Policy seen lowering trans fat intake

by Josh Sosland
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Trans fats, burger and fries
Researchers from the Economic Research Service of the U.S.D.A. explored whether dietary advice and food product reformulations resulted in decreased intake of trans fat.
 

WASHINGTON — Blood plasma levels of trans fats among American adults fell sharply since federal rules mandating the declaration of trans fats took effect.

Research illustrating the change was published in a recent issue of Amber Waves published by the U.S. Department of Agriculture. The Department noted that between 2005 and 2010, many food manufacturers reformulated their products to eliminate or reduce trans fat content, in part by because of the labeling requirements.

Researchers from the Economic Research Service of the U.S.D.A. explored whether dietary advice and food product reformulations resulted in decreased intake of trans fat, comparing blood plasma levels between 1999 and 2010.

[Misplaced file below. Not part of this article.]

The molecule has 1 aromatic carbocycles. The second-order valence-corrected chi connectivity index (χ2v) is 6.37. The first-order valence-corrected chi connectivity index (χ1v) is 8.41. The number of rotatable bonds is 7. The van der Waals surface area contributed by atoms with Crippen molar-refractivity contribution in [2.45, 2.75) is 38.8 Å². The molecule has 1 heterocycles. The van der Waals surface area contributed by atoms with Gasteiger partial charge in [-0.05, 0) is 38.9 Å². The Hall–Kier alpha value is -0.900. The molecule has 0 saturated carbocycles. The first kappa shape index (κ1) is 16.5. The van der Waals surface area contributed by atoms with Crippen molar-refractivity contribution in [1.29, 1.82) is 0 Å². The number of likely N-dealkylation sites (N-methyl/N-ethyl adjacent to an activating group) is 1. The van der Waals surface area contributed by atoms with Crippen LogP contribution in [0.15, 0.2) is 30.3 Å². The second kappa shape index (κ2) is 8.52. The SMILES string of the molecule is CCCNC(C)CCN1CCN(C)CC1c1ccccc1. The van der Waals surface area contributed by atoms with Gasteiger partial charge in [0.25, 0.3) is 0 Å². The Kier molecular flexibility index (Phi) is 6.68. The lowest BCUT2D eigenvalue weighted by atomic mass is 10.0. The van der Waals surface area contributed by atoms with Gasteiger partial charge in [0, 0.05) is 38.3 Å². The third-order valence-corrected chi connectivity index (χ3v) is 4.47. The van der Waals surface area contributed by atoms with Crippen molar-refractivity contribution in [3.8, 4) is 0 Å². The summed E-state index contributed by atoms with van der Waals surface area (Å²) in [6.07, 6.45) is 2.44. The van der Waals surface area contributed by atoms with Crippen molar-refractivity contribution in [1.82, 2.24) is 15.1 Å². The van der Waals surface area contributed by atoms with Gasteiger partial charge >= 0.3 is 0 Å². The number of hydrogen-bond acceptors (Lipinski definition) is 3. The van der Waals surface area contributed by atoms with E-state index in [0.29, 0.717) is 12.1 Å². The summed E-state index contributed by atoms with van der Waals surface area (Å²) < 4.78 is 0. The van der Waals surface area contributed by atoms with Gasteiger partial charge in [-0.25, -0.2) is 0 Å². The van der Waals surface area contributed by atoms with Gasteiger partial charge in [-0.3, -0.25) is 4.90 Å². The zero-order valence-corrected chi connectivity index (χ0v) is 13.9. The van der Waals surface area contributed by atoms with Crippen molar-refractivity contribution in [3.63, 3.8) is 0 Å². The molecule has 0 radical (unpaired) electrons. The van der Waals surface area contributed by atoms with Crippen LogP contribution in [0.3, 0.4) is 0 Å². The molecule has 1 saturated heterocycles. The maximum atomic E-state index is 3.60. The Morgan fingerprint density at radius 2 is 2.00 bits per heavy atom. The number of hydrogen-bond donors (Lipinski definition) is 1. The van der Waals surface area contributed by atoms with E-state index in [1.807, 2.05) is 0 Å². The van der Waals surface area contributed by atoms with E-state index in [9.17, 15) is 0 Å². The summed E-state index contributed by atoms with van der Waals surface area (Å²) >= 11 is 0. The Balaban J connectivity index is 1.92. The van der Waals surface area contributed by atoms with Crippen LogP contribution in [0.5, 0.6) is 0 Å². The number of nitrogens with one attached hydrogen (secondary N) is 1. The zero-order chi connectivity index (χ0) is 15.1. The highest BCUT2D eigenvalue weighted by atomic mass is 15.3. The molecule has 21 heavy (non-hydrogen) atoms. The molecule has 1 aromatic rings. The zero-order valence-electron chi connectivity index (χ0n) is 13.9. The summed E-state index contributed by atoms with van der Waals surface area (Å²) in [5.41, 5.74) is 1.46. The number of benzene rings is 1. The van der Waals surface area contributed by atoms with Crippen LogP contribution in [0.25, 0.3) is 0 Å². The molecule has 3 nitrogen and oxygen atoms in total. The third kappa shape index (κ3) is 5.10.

Overall, the E.R.S. found blood plasma levels of trans fats fell 53% from 1999-2000 to 2009-10.

“The decline in blood plasma levels of a type of trans fat often found in partially hydrogenated oils was greater (58.6%) than the decline in blood plasma levels of a trans fat often found in dairy products (51.3%),” the U.S.D.A. said.

An association between higher trans fat levels and elevated risk of cardiovascular disease makes the decrease important, the U.S.D.A. said. The association is thought to stem from the contribution of trans fats in raising LDL cholesterol. 
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